On Avalanche accidents in BC

It’s winter, and for some people that means snow sports. For SAR teams that means avalanche training.

Now, you might think that SAR teams train to rescue people from avalanches. This is not the case. The primary reason Search and Rescue does avalanche training is to travel safely in avalanche terrain, and to rescue other SAR members from avalanches.

dd7d5src_20c4d52j3d_b_thumb33Here is the cold hard truth: if you are caught and buried in an avalanche, unless you or a member of your party digs you out, you will most likely die. In the graphic to the left, you can see the chance of survival by duration of burial  (graphic and statistics from Avalanche Accidents in Canada Vol4 1984-1996). Note that after 20 minutes approximately 50% of buried subjects who were not already deceased from trauma asphyxiated. 32% of avalanche victims died from the trauma alone, 68% from asphyxiation. The survival times over 50 minutes are almost all comprised of outliers who managed to find a large air pocket, or were buried in a building, vehicle, etc..

SAR Teams certainly train to rescue people from avalanches, but the chance that the person they rescue is the subject of a search is vanishingly small. Much more likely is that they will be ready to rescue a SAR member, or to rescue a subject after they have been found in the course of a search. The mechanics of avalanche rescue for companion rescue are almost always used within the group that caused, was involved in, or witnessed the avalanche itself.

Organized avalanche rescue is, sadly, composed of gruelling, physically demanding and grisly work of finding bodies buried and frozen in avalanche debris. A SAR team’s response time is far in excess of 20 minutes unless they are already on the scene. When we get the call to attend an avalanche it usually means we’re going in to pick up a body, possibly several days after the event (After the Grouse Grind avalanche in 1999 one of the victims was left in place for several months until it was safe to remove them.)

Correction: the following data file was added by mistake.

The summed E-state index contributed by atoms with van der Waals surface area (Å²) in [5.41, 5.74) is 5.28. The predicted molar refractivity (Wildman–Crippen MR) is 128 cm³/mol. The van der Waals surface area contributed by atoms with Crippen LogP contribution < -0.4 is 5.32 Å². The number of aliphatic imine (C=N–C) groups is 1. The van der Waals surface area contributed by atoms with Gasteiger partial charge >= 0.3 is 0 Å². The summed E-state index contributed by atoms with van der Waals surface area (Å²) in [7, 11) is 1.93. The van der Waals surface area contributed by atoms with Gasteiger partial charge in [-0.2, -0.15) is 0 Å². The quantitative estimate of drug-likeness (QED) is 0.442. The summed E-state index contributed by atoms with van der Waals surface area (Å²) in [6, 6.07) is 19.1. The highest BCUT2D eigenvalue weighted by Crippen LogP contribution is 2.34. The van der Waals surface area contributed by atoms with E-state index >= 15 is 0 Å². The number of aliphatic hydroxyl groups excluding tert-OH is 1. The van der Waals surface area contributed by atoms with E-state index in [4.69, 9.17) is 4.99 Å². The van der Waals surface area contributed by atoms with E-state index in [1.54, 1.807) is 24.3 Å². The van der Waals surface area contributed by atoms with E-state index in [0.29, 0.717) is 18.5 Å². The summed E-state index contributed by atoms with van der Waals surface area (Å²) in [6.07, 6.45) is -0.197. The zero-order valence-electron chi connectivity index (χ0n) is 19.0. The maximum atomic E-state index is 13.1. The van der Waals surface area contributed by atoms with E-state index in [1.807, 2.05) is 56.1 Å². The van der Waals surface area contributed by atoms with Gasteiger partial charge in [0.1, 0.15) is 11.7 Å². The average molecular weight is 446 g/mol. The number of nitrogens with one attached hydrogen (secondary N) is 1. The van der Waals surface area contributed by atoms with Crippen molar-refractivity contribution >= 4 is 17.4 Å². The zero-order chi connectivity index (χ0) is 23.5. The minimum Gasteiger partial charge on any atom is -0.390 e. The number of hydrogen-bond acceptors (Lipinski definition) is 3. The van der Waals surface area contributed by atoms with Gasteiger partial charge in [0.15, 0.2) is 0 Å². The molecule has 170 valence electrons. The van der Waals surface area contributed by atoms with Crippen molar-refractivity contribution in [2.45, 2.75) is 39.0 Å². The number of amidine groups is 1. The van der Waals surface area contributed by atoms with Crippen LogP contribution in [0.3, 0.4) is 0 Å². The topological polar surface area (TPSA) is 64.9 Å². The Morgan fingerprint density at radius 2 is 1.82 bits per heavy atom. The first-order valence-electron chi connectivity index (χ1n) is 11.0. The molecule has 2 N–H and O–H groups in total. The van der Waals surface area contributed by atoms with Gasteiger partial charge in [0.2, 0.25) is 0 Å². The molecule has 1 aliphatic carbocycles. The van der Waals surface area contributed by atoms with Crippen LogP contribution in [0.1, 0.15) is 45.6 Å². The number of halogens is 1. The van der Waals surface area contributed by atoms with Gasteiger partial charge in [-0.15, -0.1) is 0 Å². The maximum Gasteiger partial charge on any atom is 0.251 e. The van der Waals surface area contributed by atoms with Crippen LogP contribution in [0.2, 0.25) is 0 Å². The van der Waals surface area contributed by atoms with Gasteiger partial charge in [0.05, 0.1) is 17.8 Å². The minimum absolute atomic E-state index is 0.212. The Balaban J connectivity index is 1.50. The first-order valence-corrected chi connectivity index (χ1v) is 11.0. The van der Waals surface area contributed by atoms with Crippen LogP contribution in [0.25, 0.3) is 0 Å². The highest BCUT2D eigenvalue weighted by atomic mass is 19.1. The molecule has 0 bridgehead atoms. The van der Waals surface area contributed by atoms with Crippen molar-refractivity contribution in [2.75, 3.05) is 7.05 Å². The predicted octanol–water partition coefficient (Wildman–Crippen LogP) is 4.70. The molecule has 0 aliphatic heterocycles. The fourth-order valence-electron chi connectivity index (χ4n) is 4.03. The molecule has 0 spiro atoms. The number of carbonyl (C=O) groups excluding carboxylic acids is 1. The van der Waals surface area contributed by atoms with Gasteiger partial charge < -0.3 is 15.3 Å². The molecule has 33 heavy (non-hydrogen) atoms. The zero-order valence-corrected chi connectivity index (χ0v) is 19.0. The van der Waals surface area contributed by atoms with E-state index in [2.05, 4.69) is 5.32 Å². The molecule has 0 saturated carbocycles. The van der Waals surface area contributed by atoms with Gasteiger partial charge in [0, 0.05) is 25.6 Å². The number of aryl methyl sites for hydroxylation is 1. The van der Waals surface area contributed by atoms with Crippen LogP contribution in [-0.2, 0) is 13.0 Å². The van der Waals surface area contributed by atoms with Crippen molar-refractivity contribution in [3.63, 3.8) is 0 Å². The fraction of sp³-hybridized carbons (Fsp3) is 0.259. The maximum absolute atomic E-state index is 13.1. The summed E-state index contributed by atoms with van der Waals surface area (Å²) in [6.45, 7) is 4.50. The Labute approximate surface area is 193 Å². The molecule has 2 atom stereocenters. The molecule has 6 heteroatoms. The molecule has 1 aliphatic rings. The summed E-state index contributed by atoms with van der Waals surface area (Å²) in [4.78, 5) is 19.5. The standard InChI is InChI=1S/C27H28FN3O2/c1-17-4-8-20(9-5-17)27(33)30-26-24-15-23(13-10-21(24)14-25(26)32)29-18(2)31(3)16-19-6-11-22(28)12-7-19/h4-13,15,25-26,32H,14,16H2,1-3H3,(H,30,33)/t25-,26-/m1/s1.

Luckily, avalanches are rare. Of the 5760 PEP SAR incidents reported since 2003 that were ground (not ocean, inland water or air), just 148, or 2.6% of them have any avalanche involvement; this includes all incidents for which avalanche conditions were a factor in the rescue, avalanches injured or killed subjects, bodies recovered from debris, debris searched for possible victims, avalanches were observed, avalanche hazard was assessed prior to rescue, or avalanche hazards were a factor in travel decisions or rescue mode (i.e.: helicopter evacuations).

However, avalanche accidents are deadly, and they kill large groups of people. The death rate for all Land-based SAR operations since 2003 is 4.4%. The death rate for all tasks with avalanche involvement is 22.9%, which is huge considering that we are including tasks that mention avalanche hazard, but for which no avalanches actually happened. The average number of subjects per task is 2.26 where the average for all tasks is 1.41 meaning the size of the groups involved were about double that of the average.

I am in the process of breaking down each PEP avalanche accident into mode of travel and other interesting information, but the message the numbers tell is clear; even though an avalanche response is a rare thing, when we are called it is for serious accidents that involve death.

If you’re going to go out in the snow this winter, the least you can do is take a course (you can take a simple online training course), carry an avalanche transceiver, probe and shovel and know hot to use them (rent them from MEC), practise transceiver and self-rescue skills,  pay attention to the avalanche bulletin, and use the Canadian Avalanche Association’s trip planner to see information on avalanche terrain rating for the area you intend in visiting.

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